Friday, June 29, 2018

Ottawa Redblacks 14 at Calgary Stampeders 24 - June 28, 2018

When the CFL schedule was released late last year, I immediately pegged an early-season weekend as a chance to add the three missing venues to my count, as Calgary, Edmonton, and Saskatchewan were all home on consecutive days in late June. However, as the date approached, I realized that flights between the three cities were not cheap as it was the Canada Day long weekend. So I changed the plan, flying to Calgary and driving to Edmonton, and leaving Saskatchewan for next time.

The first stop was McMahon Stadium, which has been the home of the Stampeders since 1960. It has hosted more than just football, as it was the Olympic Stadium in 1988, and site of the NHL's Heritage Classic in 2011. Located in the northwest corner of the city, it is easily accessible from the LRT's Banff Trail station, a short ride from downtown. After disembarking, just walk over a pedestrian bridge and there you are.

I was staying at a nearby hotel, so was able to walk over without the aid of public transit. I had picked up a ticket from StubHub, so did not need to visit the ticket office, but it is located right next to the southeast gate.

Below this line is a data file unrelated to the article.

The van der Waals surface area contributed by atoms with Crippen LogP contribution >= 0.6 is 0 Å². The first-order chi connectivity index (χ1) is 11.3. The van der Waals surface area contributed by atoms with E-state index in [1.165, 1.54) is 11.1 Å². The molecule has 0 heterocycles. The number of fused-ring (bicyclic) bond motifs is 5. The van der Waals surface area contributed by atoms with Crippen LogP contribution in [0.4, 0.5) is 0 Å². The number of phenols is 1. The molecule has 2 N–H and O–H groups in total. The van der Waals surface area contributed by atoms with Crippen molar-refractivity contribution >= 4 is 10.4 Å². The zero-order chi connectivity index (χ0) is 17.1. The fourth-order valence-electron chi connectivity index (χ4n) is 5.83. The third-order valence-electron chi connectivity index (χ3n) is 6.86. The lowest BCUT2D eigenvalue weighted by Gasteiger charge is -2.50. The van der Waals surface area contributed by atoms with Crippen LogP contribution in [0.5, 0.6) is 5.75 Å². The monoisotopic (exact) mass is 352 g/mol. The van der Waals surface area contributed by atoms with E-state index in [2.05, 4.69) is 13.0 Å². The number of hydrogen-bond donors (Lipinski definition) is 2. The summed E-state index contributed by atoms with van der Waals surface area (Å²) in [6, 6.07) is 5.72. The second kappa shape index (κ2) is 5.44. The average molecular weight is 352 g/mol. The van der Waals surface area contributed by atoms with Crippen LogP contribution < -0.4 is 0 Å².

It is important to note directions when seeing a game at Calgary. The east side (Sections M-Z, above) is facing the setting sun, and being up north and far west, the sun sets quite late. For a 7 pm start, you can expect to be squinting until well past halftime if you forget your shades. The west side (A-L, below) is protected, but slightly cooler as a result.

Both sides are identical, with the best seats in red, single sections of blue seats on either side, and then benches that turn in slightly as they reach the end zone. There is a walkway above row 43, and benches above that, all the way up to row 61. There is not much space between the stands and the field as the stadium was built for football, and sightlines are good from anywhere.

You can see the blue seats seem a bit older and are quite similar to those in Toronto's Rogers Centre.

On both sides of the field, Stampeders Hall of Famers are displayed. Jeff Garcia started his career here in 1994, backing up Doug Flutie, and led the team to the Grey Cup in 1998.

The south end zone is where the main video board can be found, and there are no seats here. The Stampeders dressing room seems to be behind here and they run out onto the field through the tunnel you can see below.

The north side is home to the Telus Patio, a private area with field-level views. Seeing how far back you are from the end zone, I can't imagine this is a good place to actually watch the game. Above this is a handicapped seating area. Note the ballpark in the background - this is Foothills Stadium, which used to host the Calgary Cannons until they moved to Albuquerque for the 2003 season. I saw a game there back in the late 1980s; long before sports road trips were even a thing.

Next to the Telus Patio is a collection of pennants celebrating the Stampeders Grey Cups.

You can stand at the north end zone next to the handicapped area, though the view isn't very good, even from an elevated level.